The second was the guitar solo by Willem Möller that turned the band’s jammed improvised version of ‘Climb Up On My Music’ into the high(est)light of a concert packed with highlights. The third image I have is of Arno Carstens, lead singer with the Springbok Nude Girls, standing transfixed at the base of the stage watching Rodriguez perform. On his T-shirt was the simple yet ironic slogan that seemed to sum up the whole evening. It read: “Dead people are cool!”

The man behind the search for “Sugar Man”

South African Tour 1998

Tour Programme | Tour Dates | Set Lists | Reviews | Tour Diary |
Photo Gallery | Live Fact CD | Musicians | Dead Men Don’t Tour Film

9th March 1998: Standard Bank Arena Johannesburg

The Set List

  1. I Wonder
  2. Only Good For Conversation
  3. Can’t Get Away
  4. Crucify Your Mind
  5. Jane S. Piddy
  6. To Whom It May Concern
  7. Like Janis
  8. Inner City Blues
  9. Street Boy
  10. A Most Disgusting Song
  11. Halfway Up The Stairs
  12. I Think Of You
  13. Rich Folks Hoax
  14. Climb Up On My Music
  15. Sugar Man
  16. Establishment Blues
  17. Forget It

The Star Tonight 12 March 1998

Time and time again

by Peter Feldman

The legend that is Rodriguez simply couldn’t believe his eyes or his ears at the fanatical response he evoked at his opening Johannesburg concert on Monday. I don’t know who was more awestruck, the performer or his capacity audience. He couldn’t stop grinning. The minute he stepped onstage, in a smart dress-suit and clutching his guitar, the arena exploded. And as he casually strummed the opening bars to I Wonder, the crowd rose to their feet in sheer adoration. It was a magical moment in music, and an eerie kind of a time-warp, in which this folk-rock icon rekindled a string of memories of an age of stirring protest. The songs have not dated and have as much relevance today as they did when Vietnam, the draft and campus drugs were high on the political agenda.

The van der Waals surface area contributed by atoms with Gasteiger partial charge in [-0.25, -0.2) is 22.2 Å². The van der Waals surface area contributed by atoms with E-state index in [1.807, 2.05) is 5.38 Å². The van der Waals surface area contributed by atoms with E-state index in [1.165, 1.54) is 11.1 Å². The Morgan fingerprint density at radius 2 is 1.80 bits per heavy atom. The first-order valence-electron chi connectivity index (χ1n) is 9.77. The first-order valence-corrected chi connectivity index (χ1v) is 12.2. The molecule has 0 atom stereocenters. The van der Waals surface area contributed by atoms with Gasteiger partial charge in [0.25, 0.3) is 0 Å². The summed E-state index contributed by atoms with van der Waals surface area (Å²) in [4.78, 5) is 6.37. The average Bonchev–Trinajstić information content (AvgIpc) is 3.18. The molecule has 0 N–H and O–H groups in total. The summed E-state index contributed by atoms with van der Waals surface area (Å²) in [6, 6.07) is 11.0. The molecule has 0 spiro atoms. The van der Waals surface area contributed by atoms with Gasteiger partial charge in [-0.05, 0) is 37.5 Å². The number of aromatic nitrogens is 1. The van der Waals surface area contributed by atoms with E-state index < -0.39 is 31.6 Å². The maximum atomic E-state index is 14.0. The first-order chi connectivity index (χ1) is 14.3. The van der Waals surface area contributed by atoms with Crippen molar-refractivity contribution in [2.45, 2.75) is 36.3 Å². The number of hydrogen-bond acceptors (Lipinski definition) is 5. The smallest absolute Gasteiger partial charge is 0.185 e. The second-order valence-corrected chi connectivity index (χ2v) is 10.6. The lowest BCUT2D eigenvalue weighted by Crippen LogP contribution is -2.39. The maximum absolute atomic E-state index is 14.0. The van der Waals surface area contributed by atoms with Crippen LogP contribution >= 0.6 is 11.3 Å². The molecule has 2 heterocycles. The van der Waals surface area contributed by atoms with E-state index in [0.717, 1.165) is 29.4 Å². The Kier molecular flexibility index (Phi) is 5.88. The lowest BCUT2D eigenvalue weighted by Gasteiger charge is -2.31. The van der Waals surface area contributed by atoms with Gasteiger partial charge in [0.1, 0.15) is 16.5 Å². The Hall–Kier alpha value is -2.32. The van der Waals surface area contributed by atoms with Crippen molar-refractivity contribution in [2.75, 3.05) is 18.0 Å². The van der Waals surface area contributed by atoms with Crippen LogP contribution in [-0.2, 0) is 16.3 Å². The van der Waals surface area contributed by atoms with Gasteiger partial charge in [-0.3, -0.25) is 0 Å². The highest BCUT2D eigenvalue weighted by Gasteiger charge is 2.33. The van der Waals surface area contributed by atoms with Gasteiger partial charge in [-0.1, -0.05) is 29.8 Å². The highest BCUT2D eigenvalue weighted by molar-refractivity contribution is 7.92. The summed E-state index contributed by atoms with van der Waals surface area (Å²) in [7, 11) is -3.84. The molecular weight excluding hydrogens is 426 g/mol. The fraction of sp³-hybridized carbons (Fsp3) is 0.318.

Young people, many not yet born when Rodriguez stormed the barriers in South Africa, one of the few countries to embrace the man and his music, sat transfixed as the hits unfolded. The voice has not been corroded by time – only made better. The hardcore cynicism, the angst and the disillusionment remain dramatically intact. Sugar Man, Inner City Blues, Cnrcify Your Mind, Jane S Piddy, the highly emotive Street Boy, Rich Folks Hoax, Slip Away and Establishment Blues formed the core of a concert nobody ever dreamt would actually happen here in Gauteng. After all, the rumour was the man was dead … how wrong could one be. Rodriguez was so delighted to be onstage, and so overwhelmed by the occasion, that he kept asking for the house lights to be turned up to remind himself it was not an illusion. He also took great delight in shaking hands with various members of Big Sky, which gave him solid support throughout.

Big Sky, with an energetic Steve Louw at the helm, provided a tight set with a nicely honed country-rock edge. They waded through many of their hits, including Waiting For The Dawn, Another Country and Get Down With Mr Green, and introduced the right mood for a happening.


South African Tour 1998

Tour Programme | Tour Dates | Set Lists | Reviews | Tour Diary |
Photo Gallery | Live Fact CD | Musicians | Dead Men Don’t Tour Film